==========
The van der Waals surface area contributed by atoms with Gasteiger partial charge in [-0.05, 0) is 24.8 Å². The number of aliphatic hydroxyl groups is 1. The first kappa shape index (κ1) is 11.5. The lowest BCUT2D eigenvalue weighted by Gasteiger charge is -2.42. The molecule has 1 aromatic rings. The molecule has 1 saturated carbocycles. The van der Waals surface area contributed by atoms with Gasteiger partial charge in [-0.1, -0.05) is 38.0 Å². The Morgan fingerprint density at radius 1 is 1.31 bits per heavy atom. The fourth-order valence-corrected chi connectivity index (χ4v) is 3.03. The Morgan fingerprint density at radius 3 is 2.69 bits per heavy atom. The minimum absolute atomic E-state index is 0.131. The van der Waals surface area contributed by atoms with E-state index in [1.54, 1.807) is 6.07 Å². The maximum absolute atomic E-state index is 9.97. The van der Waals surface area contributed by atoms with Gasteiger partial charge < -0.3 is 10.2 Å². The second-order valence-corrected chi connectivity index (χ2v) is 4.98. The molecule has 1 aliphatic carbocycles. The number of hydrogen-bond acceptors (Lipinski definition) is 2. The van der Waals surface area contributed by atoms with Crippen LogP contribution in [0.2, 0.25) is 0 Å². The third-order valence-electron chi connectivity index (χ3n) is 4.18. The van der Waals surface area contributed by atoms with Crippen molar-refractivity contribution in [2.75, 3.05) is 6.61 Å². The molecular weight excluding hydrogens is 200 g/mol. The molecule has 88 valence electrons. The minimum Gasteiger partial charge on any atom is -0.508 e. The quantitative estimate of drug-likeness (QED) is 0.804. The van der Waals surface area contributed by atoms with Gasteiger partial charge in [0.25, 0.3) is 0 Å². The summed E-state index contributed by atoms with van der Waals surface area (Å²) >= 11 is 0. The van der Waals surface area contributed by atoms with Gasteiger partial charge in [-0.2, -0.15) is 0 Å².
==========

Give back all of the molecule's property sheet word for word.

The van der Waals surface area contributed by atoms with Gasteiger partial charge in [-0.05, 0) is 24.8 Å². The number of aliphatic hydroxyl groups is 1. The first kappa shape index (κ1) is 11.5. The lowest BCUT2D eigenvalue weighted by Gasteiger charge is -2.42. The molecule has 1 aromatic rings. The molecule has 1 saturated carbocycles. The van der Waals surface area contributed by atoms with Gasteiger partial charge in [-0.1, -0.05) is 38.0 Å². The Morgan fingerprint density at radius 1 is 1.31 bits per heavy atom. The fourth-order valence-corrected chi connectivity index (χ4v) is 3.03. The Morgan fingerprint density at radius 3 is 2.69 bits per heavy atom. The minimum absolute atomic E-state index is 0.131. The van der Waals surface area contributed by atoms with E-state index in [1.54, 1.807) is 6.07 Å². The maximum absolute atomic E-state index is 9.97. The van der Waals surface area contributed by atoms with Gasteiger partial charge < -0.3 is 10.2 Å². The second-order valence-corrected chi connectivity index (χ2v) is 4.98. The molecule has 1 aliphatic carbocycles. The number of hydrogen-bond acceptors (Lipinski definition) is 2. The van der Waals surface area contributed by atoms with Crippen LogP contribution in [0.2, 0.25) is 0 Å². The third-order valence-electron chi connectivity index (χ3n) is 4.18. The van der Waals surface area contributed by atoms with Crippen molar-refractivity contribution in [2.75, 3.05) is 6.61 Å². The molecular weight excluding hydrogens is 200 g/mol. The molecule has 88 valence electrons. The minimum Gasteiger partial charge on any atom is -0.508 e. The quantitative estimate of drug-likeness (QED) is 0.804. The van der Waals surface area contributed by atoms with Gasteiger partial charge in [0.25, 0.3) is 0 Å². The summed E-state index contributed by atoms with van der Waals surface area (Å²) >= 11 is 0. The van der Waals surface area contributed by atoms with Gasteiger partial charge in [-0.2, -0.15) is 0 Å².